Don’t wait until they’re "old enough" to give them the facts. Children see drinking all around them, at home, in restaurants, at family celebrations and on television. If your child asks questions about alcohol, particularly the way it affects people, you should be prepared to answer honestly. Many parents make the mistake of waiting until their child has begun drinking, but if you listen and respond to your younger child sensitively, you may be able to help prevent problems from developing later.
Some parents say that because alcohol is a legal drug, it’s hard for them to think of it as being dangerous. Other parents say they find it difficult to talk about alcohol because they drink.
Yet, alcohol is the drug most often used by young people.
AGES 5-9 As the parent of a five-to nine-year old, you can begin the process of teaching your child about alcohol. Talk about alcohol in the "here and now" and focus on events and people your child knows. When your child sees you or another adult drinking at a party or celebration, explain that some adults choose to drink while others don't, but that drinking is a decision that should be made when people are over age 21, the legal drinking age. Remember, the later that first drink is delayed, the less likely your child will have problems with alcohol later in life.
Children in this age group need rules to guide their behavior and information to make good choices and decisions. Stress to them the importance of learning to talk through their problems, and how to make difficult decisions with a clear head, and feeling good about the decisions they make instead of turning to alcohol. If you and your child see someone who is drunk, explain that getting drunk is never a good thing to do and can be dangerous. Explain that some people even develop the disease of alcoholism.
Talk to your children about maintaining good health and avoiding things that harm the body, especially bodies that are still growing. Encourage your children to see that if they can get through the difficulties of growing up without
drinking, they will be able to face anything, including the decision whether or not drink!
AGES 10-12 As the parent of a pre-teen, you have a special opportunity. Your child is in the "in-between" age, old enough to understand many adult subjects, but still young enough to accept your guidance willingly. This is a time when you can openly discuss the dangers of drinking with your child and prepare him or her to resist the pressure to drink that will come in the near future, if they aren't being pressured already.
No matter what the age of your children, they are more likely to talk with you about problems. Sometimes, just listening to your child shows more concern than trying to give too much advice, being critical or treating your child’s problems too lightly.
Try never to be judgmental or hypocritical about alcohol and remember that your own drinking behavior heavily influences how well your child will observe the household rules you establish. It's OK to drink in front of your child, but be aware that your child will observe how and when you drink. Do you use alcohol to reduce tension or to celebrate? Do you drive, boat or swim after drinking? Monitoring the quantity and frequency of your drinking as well as being sure that you don't drink and then engage in potentially dangerous activities all set good examples for your child.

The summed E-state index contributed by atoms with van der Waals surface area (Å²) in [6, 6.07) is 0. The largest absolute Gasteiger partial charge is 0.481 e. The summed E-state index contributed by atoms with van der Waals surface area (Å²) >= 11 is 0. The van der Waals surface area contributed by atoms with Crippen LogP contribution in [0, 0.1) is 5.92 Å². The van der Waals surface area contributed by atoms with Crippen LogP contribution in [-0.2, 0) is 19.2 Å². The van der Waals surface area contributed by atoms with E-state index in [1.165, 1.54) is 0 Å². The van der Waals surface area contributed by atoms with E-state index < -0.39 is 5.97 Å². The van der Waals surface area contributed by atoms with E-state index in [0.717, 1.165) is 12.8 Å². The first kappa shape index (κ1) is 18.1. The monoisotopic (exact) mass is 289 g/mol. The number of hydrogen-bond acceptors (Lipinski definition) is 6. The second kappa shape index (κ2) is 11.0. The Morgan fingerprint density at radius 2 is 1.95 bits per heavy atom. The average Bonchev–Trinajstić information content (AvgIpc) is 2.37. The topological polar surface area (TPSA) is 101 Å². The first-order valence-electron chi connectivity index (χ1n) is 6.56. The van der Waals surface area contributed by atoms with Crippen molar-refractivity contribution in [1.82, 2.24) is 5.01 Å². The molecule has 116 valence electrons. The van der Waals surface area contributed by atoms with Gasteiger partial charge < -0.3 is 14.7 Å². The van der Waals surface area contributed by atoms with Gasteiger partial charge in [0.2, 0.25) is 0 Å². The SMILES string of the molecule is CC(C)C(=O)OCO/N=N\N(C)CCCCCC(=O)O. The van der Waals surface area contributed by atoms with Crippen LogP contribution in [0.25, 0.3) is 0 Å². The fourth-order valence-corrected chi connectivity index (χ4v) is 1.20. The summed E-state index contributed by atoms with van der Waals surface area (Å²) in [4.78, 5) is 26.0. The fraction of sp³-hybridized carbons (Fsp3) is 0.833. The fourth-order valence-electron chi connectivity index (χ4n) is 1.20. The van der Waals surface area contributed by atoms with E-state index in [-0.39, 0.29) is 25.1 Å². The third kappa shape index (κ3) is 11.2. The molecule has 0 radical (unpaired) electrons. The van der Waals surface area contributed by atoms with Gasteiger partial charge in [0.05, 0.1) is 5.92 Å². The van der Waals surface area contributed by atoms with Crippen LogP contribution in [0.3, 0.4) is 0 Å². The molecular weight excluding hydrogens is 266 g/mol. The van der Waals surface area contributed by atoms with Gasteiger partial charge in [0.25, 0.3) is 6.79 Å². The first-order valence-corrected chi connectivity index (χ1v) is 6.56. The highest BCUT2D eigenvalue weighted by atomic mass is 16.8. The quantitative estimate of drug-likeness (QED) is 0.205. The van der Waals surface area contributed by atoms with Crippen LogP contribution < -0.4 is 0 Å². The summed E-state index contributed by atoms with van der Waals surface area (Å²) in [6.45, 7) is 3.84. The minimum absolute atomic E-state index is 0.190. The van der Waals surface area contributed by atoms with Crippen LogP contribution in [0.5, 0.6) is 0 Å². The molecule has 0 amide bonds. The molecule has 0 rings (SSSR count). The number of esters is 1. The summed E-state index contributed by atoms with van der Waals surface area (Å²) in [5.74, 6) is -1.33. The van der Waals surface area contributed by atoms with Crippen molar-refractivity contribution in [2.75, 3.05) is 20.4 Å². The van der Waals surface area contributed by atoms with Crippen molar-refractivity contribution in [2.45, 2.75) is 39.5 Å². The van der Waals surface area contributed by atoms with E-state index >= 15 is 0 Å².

Other ways you can be a good example regarding alcohol are to: • Always provide nonalcoholic drinks at parties in your home for guests who prefer them. • Show that drinking is not the focus of the party. • Discourage drunken behavior. • Make sure that alcohol-impaired friends don’t drive themselves home.
Get to know your child's friends and their parents. Some of them may think that drinking isn't a problem and they may not have the information you now do. They may allow their children to drink and may allow parties in their homes where children have access to alcohol. If your child has been invited to a party at the home of a friend you don't know, call the friend's parents ahead of time to be sure that adults will be present. Don’t be afraid to ask their attitudes about alcohol before you make a decision about allowing your child to attend the party.
In spite of your best efforts, your child will see and hear many "mixed messages" about drinking through advertising, television programs and movies. Estimates are that children will see over 75,000 drinking scenes before they turn 18 but they probably still won't know much about alcoholic beverages or the serious health problems that they can cause. Most children do not understand that standard servings of distilled spirits, wine, beer and wine coolers all contain the same amount of alcohol. Explain that wine coolers or beer often consumed by minors can get you just as drunk as so-called "hard" liquor and do the same damage to the body.
You can be your child's best teacher so continue to educate your child about the importance of maintaining good health. Even if your child's school offers an alcohol and drug education curriculum, your child needs consistent information and support at home. Your willingness to listen to your children's problems and feelings will help them develop a sense of confidence in themselves. It will help them develop the coping skills they need for dealing with anger, stress, loneliness and disappointment without turning to alcohol.
Children do pressure others their own age to drink. Your child needs to know that he or she doesn't have to do something, including drinking, just because they think "everybody is doing it." Preteens often believe that more kids their own age drink than who actually do. Helping your child learn that he or she can make their own decisions, about clothes, sports or other activities they enjoy, even if "everyone else isn't doing it", will help him or her in making the decision not to drink. n